Africa Day: Celebrate it with hard work

African Union

African Union

May is Africa Month; so declared to celebrate the establishment of the Organisation of African Unity on 25 May 1963, although, this organisation was disbanded by former President Thabo Mbeki in 2002, and then reformed as the African Union. The saying goes, ‘a rose by any name would still smell as sweet‘. Or would it? Does this organisation really have to power to change the destiny of this continent and it’s people?

The leaders of tomorrow?

The leaders of tomorrow?

Being an African, and a part of a new generation of South Africans, I am forced to look north towards the rest of the continent, and wonder if it will ever rise out of the misery and sadness that keeps it from really being a part of the world community.

But at the same time I have this terrible problem of being an optimist by nature; I have this faith that this is Africa’s century. A time to be nurtured from within. Really making a go for it!

The colours of Mali

The colours of Mali

I am not saying that in order to join the international community this continent should be run in the same way – I don’t think that is possible. But when will the day come that Africa is able to look after its own people; listen to them; provide them with hope for the future; and ensure that its voice is heard and respected, both internally and externally, as an equal contributor, to who we are as people? I have hope that I will still see it in my life time.

I was sent a very interesting study conducted by the US Chamber of Commerce in partnership with Baird CMC that has just been released, titled The Conversation Behind Closed Doors (download Part 1 here), in which corporate America was asked how they really viewed Africa. Conducted during 2008, conversations were had as to how corporate America sees Africa, and why it is still reluctant to invest on a continent which is so rich in natural and human resources.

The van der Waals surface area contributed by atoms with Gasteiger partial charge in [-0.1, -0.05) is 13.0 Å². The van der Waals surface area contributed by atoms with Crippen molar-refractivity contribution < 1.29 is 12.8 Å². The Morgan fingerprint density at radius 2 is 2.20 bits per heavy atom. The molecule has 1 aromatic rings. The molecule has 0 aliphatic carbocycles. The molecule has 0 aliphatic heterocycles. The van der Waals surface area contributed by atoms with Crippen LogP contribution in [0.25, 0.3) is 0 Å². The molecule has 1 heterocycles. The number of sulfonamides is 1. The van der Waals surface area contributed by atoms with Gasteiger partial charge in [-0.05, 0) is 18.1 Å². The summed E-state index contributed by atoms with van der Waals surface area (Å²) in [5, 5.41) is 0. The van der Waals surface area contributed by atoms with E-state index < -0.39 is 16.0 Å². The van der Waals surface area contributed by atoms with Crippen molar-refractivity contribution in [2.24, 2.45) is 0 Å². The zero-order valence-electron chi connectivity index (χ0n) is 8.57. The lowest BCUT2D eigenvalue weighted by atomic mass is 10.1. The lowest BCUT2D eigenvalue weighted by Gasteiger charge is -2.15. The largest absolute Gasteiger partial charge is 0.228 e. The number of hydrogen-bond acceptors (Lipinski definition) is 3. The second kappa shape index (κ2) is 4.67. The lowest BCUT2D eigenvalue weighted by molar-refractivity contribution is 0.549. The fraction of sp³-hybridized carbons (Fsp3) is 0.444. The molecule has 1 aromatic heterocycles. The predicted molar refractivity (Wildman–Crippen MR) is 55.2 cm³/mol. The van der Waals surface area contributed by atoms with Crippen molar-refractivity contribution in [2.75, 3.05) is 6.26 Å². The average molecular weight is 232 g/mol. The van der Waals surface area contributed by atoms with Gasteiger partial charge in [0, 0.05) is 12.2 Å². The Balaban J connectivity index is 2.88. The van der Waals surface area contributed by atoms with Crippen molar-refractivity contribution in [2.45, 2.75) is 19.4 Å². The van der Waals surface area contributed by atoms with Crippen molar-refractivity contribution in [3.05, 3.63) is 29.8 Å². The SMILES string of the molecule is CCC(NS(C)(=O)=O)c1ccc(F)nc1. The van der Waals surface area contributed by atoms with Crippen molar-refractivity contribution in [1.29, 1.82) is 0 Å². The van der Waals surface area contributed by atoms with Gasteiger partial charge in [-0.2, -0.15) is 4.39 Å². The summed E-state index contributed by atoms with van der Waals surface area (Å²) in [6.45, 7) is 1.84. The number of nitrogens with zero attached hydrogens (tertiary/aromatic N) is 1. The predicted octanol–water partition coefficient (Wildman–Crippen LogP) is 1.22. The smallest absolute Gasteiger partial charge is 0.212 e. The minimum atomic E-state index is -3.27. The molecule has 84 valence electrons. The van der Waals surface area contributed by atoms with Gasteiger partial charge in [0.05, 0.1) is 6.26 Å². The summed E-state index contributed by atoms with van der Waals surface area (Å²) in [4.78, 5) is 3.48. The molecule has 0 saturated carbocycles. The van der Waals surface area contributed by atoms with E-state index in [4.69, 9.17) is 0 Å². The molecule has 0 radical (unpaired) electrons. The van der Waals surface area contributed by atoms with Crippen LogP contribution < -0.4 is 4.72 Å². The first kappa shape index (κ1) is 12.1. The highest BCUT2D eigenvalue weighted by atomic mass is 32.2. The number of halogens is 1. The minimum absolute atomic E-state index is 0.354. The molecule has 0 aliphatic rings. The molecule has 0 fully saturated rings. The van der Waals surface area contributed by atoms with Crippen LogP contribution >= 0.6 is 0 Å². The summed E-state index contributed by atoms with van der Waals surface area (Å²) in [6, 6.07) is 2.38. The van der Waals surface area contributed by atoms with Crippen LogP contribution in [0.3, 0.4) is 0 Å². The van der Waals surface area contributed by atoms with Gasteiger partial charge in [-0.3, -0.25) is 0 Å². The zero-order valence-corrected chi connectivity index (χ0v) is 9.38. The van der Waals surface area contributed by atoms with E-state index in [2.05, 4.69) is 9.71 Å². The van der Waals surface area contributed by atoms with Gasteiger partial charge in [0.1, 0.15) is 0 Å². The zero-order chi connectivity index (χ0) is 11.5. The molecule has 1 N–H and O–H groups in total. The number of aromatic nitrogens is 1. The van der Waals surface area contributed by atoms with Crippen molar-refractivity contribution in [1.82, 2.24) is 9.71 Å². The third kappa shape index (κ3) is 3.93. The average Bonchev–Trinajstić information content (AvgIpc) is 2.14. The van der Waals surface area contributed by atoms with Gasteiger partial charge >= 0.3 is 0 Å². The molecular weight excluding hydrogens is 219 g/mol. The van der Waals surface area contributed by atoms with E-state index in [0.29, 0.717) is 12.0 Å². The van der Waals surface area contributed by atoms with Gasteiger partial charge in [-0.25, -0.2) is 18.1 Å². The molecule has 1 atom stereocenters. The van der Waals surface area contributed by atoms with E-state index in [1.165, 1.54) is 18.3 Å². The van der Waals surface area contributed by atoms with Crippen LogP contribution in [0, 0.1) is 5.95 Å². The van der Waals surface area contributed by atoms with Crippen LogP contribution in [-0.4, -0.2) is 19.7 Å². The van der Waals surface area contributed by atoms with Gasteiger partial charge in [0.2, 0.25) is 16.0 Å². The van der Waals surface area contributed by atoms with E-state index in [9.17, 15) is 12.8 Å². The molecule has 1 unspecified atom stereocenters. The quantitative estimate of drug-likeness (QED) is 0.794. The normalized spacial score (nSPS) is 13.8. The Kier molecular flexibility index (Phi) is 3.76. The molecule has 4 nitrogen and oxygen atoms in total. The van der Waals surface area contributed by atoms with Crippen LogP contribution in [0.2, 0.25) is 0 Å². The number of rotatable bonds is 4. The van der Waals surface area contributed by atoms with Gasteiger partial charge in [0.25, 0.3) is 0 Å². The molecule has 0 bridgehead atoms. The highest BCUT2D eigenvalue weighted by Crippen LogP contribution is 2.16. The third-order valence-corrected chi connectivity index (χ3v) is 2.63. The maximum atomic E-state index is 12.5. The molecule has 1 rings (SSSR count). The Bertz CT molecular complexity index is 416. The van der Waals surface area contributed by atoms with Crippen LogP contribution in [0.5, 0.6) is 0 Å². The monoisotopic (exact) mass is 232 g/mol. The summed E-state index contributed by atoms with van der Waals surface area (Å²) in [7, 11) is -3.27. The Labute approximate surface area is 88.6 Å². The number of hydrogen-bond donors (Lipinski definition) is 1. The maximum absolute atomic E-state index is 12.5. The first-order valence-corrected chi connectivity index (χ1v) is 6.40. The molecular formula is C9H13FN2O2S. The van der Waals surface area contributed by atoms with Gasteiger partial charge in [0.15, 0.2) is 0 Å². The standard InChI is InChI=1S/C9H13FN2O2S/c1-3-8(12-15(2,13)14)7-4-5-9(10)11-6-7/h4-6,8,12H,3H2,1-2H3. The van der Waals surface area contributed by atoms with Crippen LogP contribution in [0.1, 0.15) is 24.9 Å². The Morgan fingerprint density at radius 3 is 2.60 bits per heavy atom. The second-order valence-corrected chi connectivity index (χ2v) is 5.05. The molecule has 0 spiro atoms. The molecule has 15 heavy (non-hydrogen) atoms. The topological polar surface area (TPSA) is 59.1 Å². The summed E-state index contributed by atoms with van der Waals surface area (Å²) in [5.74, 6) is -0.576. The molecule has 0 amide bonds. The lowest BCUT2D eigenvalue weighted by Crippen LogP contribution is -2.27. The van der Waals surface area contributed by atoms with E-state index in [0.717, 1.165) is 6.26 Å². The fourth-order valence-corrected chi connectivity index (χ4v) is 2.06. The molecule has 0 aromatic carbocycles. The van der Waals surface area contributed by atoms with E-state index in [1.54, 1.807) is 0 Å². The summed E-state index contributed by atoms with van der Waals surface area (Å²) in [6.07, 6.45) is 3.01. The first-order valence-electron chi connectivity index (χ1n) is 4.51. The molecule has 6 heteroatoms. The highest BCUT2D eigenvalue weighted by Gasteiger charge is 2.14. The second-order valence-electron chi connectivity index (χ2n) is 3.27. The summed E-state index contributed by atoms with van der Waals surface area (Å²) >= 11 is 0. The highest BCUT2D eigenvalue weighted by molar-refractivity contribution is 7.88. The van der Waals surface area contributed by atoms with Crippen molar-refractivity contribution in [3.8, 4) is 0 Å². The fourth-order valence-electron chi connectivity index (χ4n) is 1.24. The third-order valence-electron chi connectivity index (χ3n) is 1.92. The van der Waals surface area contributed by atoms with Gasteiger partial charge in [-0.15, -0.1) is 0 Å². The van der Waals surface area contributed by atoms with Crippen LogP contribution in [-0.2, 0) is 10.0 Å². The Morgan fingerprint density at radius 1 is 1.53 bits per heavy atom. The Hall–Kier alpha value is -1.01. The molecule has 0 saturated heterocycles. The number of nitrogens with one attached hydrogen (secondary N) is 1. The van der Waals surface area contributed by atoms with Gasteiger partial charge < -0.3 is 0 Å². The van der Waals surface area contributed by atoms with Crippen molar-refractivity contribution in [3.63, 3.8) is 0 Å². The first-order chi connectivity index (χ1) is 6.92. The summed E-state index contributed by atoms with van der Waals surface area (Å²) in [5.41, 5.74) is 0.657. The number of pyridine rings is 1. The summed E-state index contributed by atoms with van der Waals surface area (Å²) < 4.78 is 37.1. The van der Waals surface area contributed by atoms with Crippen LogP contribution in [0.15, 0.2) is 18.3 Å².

Why invest in Africa?

Why invest in Africa?

There are some interesting points, though a number that we are mostly aware of, but have little control over – that’s you and I, the man/woman in the street.

Some influencing factors include the Rule of Law, in corporate, societal and criminal spheres; risks versus rewards; supportive business frameworks; and a welcoming environment where people are provided with better education and health services to potential workforces.

I am no expert in African affairs. I read what most people read, and then some. I have to rely on clever people, people who have studied the subject, and who claim to really know what they are talking about, to gain some insight into Africa’s problems. So I love it when I hear a voice stand out above the noise. A voice that might go against the grain, but still makes sense to me. The voice of someone who is fighting to be a part of this continents future.

Dambisa Moyo

Dambisa Moyo

Dambisa Moyo (pictured right) is just such a voice. This Zambian has studied at all the right places; she’s worked in the right sphere of industry to understand what she is talking about, and so I’d like to listen to more of what she has to say.

Right now she’s saying that the world needs to cut foreign aid to Africa for non-humanitarian issues; and if it is necessary, ensure that it is provided directly where it is needed. Otherwise, invest on an equal basis with the aim of making a profit, but also ensuring that the necessary skills and infrastructure is created, so that the investor will not just leech and leave!

Dambisa was asked, “So why do Western countries keep on giving (Aid) if it doesn’t help?”

Village life in Africa

Village life in Africa

“The cynical answer is: because it distracts attention from the trade barriers they have erected in order to protect employment in the West. These trade barriers cost Africa an estimated 500 billion dollars every year. That’s ten times the amount Africa is given in development aid. And because they secretly don’t believe that Africa is ever going to pull it together. They feel sorry for the Africans. So they buy themselves a conscience.” Hmmm, I thought. Pretty direct!